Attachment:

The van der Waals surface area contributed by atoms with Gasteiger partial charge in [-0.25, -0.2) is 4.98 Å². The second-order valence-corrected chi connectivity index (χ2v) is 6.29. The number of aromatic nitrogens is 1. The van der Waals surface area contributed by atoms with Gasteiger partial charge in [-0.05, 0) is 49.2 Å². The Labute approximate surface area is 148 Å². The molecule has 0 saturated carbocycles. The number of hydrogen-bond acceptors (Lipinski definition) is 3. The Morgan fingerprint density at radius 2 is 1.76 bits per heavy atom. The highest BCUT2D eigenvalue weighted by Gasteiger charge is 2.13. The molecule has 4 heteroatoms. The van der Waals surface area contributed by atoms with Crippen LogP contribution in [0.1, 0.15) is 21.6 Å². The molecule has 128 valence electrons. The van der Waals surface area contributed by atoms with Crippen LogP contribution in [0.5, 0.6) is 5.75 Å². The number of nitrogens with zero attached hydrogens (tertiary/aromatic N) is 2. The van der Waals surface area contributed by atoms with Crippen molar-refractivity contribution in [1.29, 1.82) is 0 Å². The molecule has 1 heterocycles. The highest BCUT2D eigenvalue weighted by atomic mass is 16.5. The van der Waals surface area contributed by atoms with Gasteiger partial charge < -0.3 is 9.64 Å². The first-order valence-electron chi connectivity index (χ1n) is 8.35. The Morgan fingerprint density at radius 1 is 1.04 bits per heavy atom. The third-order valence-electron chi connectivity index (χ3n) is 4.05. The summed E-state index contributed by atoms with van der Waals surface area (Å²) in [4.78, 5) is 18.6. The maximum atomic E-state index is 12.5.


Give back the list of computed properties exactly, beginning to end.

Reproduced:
The van der Waals surface area contributed by atoms with Gasteiger partial charge in [-0.25, -0.2) is 4.98 Å². The second-order valence-corrected chi connectivity index (χ2v) is 6.29. The number of aromatic nitrogens is 1. The van der Waals surface area contributed by atoms with Gasteiger partial charge in [-0.05, 0) is 49.2 Å². The Labute approximate surface area is 148 Å². The molecule has 0 saturated carbocycles. The number of hydrogen-bond acceptors (Lipinski definition) is 3. The Morgan fingerprint density at radius 2 is 1.76 bits per heavy atom. The highest BCUT2D eigenvalue weighted by Gasteiger charge is 2.13. The molecule has 4 heteroatoms. The van der Waals surface area contributed by atoms with Crippen LogP contribution in [0.1, 0.15) is 21.6 Å². The molecule has 128 valence electrons. The van der Waals surface area contributed by atoms with Crippen LogP contribution in [0.5, 0.6) is 5.75 Å². The number of nitrogens with zero attached hydrogens (tertiary/aromatic N) is 2. The van der Waals surface area contributed by atoms with Crippen molar-refractivity contribution in [1.29, 1.82) is 0 Å². The molecule has 1 heterocycles. The highest BCUT2D eigenvalue weighted by atomic mass is 16.5. The van der Waals surface area contributed by atoms with Gasteiger partial charge < -0.3 is 9.64 Å². The first-order valence-electron chi connectivity index (χ1n) is 8.35. The Morgan fingerprint density at radius 1 is 1.04 bits per heavy atom. The third-order valence-electron chi connectivity index (χ3n) is 4.05. The summed E-state index contributed by atoms with van der Waals surface area (Å²) in [4.78, 5) is 18.6. The maximum atomic E-state index is 12.5.